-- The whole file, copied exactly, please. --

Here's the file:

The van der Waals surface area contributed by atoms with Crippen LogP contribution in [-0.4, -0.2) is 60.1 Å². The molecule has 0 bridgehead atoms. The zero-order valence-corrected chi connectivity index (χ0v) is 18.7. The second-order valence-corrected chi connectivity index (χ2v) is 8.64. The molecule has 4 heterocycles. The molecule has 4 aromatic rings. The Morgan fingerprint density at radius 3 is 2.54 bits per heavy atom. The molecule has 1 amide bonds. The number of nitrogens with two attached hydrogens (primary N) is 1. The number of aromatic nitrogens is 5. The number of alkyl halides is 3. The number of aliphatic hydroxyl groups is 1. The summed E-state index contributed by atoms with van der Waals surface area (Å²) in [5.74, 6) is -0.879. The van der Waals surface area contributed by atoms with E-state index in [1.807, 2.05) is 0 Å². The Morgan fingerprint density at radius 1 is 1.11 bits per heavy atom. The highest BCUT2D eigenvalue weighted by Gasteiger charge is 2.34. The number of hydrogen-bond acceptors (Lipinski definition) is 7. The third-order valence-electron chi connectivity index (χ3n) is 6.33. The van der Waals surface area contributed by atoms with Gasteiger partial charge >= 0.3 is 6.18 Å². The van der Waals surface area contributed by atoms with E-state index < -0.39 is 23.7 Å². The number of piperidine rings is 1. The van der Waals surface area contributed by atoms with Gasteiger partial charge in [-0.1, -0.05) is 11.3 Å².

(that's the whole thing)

The van der Waals surface area contributed by atoms with Crippen LogP contribution in [-0.4, -0.2) is 60.1 Å². The molecule has 0 bridgehead atoms. The zero-order valence-corrected chi connectivity index (χ0v) is 18.7. The second-order valence-corrected chi connectivity index (χ2v) is 8.64. The molecule has 4 heterocycles. The molecule has 4 aromatic rings. The Morgan fingerprint density at radius 3 is 2.54 bits per heavy atom. The molecule has 1 amide bonds. The number of nitrogens with two attached hydrogens (primary N) is 1. The number of aromatic nitrogens is 5. The number of alkyl halides is 3. The number of aliphatic hydroxyl groups is 1. The summed E-state index contributed by atoms with van der Waals surface area (Å²) in [5.74, 6) is -0.879. The van der Waals surface area contributed by atoms with E-state index in [1.807, 2.05) is 0 Å². The Morgan fingerprint density at radius 1 is 1.11 bits per heavy atom. The highest BCUT2D eigenvalue weighted by Gasteiger charge is 2.34. The number of hydrogen-bond acceptors (Lipinski definition) is 7. The third-order valence-electron chi connectivity index (χ3n) is 6.33. The van der Waals surface area contributed by atoms with Gasteiger partial charge >= 0.3 is 6.18 Å². The van der Waals surface area contributed by atoms with E-state index < -0.39 is 23.7 Å². The number of piperidine rings is 1. The van der Waals surface area contributed by atoms with Gasteiger partial charge in [-0.1, -0.05) is 11.3 Å².